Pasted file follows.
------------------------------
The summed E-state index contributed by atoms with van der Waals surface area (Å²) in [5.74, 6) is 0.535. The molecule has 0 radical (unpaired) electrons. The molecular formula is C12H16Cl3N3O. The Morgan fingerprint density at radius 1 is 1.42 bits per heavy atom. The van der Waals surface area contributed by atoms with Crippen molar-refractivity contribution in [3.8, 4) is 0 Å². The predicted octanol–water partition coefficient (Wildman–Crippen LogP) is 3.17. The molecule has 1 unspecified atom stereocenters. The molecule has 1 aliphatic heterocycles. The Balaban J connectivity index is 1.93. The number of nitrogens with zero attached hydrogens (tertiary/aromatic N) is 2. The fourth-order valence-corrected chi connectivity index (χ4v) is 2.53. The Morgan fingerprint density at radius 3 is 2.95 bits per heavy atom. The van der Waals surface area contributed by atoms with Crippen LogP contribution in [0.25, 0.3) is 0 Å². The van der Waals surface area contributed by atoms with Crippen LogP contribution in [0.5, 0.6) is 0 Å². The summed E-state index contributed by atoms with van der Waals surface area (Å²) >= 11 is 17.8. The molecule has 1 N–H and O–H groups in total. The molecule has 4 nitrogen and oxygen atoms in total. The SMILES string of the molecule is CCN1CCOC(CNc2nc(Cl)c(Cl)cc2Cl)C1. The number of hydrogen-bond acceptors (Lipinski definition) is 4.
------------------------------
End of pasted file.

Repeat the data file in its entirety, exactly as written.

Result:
The summed E-state index contributed by atoms with van der Waals surface area (Å²) in [5.74, 6) is 0.535. The molecule has 0 radical (unpaired) electrons. The molecular formula is C12H16Cl3N3O. The Morgan fingerprint density at radius 1 is 1.42 bits per heavy atom. The van der Waals surface area contributed by atoms with Crippen molar-refractivity contribution in [3.8, 4) is 0 Å². The predicted octanol–water partition coefficient (Wildman–Crippen LogP) is 3.17. The molecule has 1 unspecified atom stereocenters. The molecule has 1 aliphatic heterocycles. The Balaban J connectivity index is 1.93. The number of nitrogens with zero attached hydrogens (tertiary/aromatic N) is 2. The fourth-order valence-corrected chi connectivity index (χ4v) is 2.53. The Morgan fingerprint density at radius 3 is 2.95 bits per heavy atom. The van der Waals surface area contributed by atoms with Crippen LogP contribution in [0.25, 0.3) is 0 Å². The van der Waals surface area contributed by atoms with Crippen LogP contribution in [0.5, 0.6) is 0 Å². The summed E-state index contributed by atoms with van der Waals surface area (Å²) >= 11 is 17.8. The molecule has 1 N–H and O–H groups in total. The molecule has 4 nitrogen and oxygen atoms in total. The SMILES string of the molecule is CCN1CCOC(CNc2nc(Cl)c(Cl)cc2Cl)C1. The number of hydrogen-bond acceptors (Lipinski definition) is 4.